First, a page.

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 Post subject: Wiring LEDs to a Battery
PostPosted: 15.07.2002 18:10 
Hey. I'm thinking about making that Mouse Pad w/ the LEDs. I'm wondering, can I use a battery instead of the power supply from my computer? If so, what kind of battery would I use for 2 LEDs(blue LEDs but I would also like to know the same information for the red LEDs if it is different). Could I use a 9v or something? I plan on using the Superbright LEDs if that makes a difference. Thanks!

-Code


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 Post subject:
PostPosted: 15.07.2002 18:18 
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Just connect those two blue leds in series and then add a current limiting resistor.

http://www.metku.net/index.html?sect=vi ... _eng#kirc2

You just have to know the voltage threshold for the leds and the current they need. Usually for blue leds that is 3.5-4 volts and 20-30mA and super bright red leds 2.5-3 volts and 20-30mA.


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 Post subject:
PostPosted: 15.07.2002 18:35 
Ok, lets say I plan on using a small 9 volt battery with 2 Superbright blue LEDs. What resistor would I need? Sorry, but I'm new to wiring LEDs.

-Code


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 Post subject:
PostPosted: 15.07.2002 19:27 
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9 V - 2*4 V = 1 V

R=U/I

1 V / 20 mA = 50 ohms.


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 Post subject:
PostPosted: 15.07.2002 20:37 
Ok, I'm getting this now. Sorry, I should have read your basic wiring better before I asked this question. Now, when wiring 2 LEDS what happens? Lets say the LED is 1.6 w/ 20 amps. I want to wire 2 of them. What happens then? Remember I'm wiring to a 9 volt. So would the amps double and the voltage stay the same or what?

-Code


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 Post subject:
PostPosted: 15.07.2002 20:46 
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You still need to read that tutorial even better. ;) If you connect those leds in series as I just calculated it for you, the current will be that 20mA for every component on the circuit. Voltages will vary. If you connect components in parallel the voltage will be the same but the current will vary.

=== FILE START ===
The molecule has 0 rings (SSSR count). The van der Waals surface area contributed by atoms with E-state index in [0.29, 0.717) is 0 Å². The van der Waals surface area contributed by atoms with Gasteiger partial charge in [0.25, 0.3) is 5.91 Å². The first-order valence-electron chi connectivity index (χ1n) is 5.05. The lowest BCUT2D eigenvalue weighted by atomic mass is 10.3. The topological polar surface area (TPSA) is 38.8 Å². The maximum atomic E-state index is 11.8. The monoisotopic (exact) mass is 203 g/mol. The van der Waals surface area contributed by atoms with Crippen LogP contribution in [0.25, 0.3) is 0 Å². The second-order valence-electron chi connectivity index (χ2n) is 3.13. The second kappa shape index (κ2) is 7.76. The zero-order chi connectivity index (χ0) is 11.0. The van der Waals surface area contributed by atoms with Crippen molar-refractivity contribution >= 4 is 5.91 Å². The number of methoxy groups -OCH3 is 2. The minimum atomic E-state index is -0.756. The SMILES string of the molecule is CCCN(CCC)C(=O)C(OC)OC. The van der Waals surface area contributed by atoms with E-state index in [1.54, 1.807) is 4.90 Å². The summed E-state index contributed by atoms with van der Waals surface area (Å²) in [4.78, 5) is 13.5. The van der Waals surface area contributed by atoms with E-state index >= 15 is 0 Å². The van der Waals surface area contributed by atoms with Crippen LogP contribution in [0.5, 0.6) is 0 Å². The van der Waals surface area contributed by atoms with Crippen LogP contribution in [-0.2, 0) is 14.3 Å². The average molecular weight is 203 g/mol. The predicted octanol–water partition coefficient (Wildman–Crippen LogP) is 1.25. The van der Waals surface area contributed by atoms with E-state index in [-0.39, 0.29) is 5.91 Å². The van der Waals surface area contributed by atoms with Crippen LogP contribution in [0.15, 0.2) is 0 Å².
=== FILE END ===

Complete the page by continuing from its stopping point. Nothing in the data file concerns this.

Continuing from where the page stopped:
http://www.metku.net/index.html?sect=vi ... _eng#kirc1
http://www.metku.net/index.html?sect=vi ... _eng#kirc2


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 Post subject:
PostPosted: 15.07.2002 21:26 
"The voltage threshold for the LEDs are 3.8 V and the current 20 mA. Because the LEDs are in parallel, they are affected by the same voltage, but the current is doubled to 40 mA. The voltage affecting the resistor is therefore 5 V - 3.8 V = 1.2 V. The value for the resistor should therefore, according to Ohm's law, be R= U/I= 1.2 V / 0.04 A = 30 ohm. Because the E-series doesn't include a resistor of this value, we have to choose the closest match, which is 33 ohms."

Are you saying that 1 LED is 3.8 V or that both LEDs equal 3.8 V?

-Code


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 Post subject:
PostPosted: 15.07.2002 21:34 
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Because the leds are connected in parallel, there is same voltage affecting them both. This time 3.8 volts.


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 Post subject:
PostPosted: 15.07.2002 21:36 
Ok, I got it. Thanks for your help and sorry for bugging you on this. Wednesday I'll be getting all the items to built the GlowPad. Thanks again!

-Code


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 Post subject:
PostPosted: 15.07.2002 21:40 
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hehe, np. 8)


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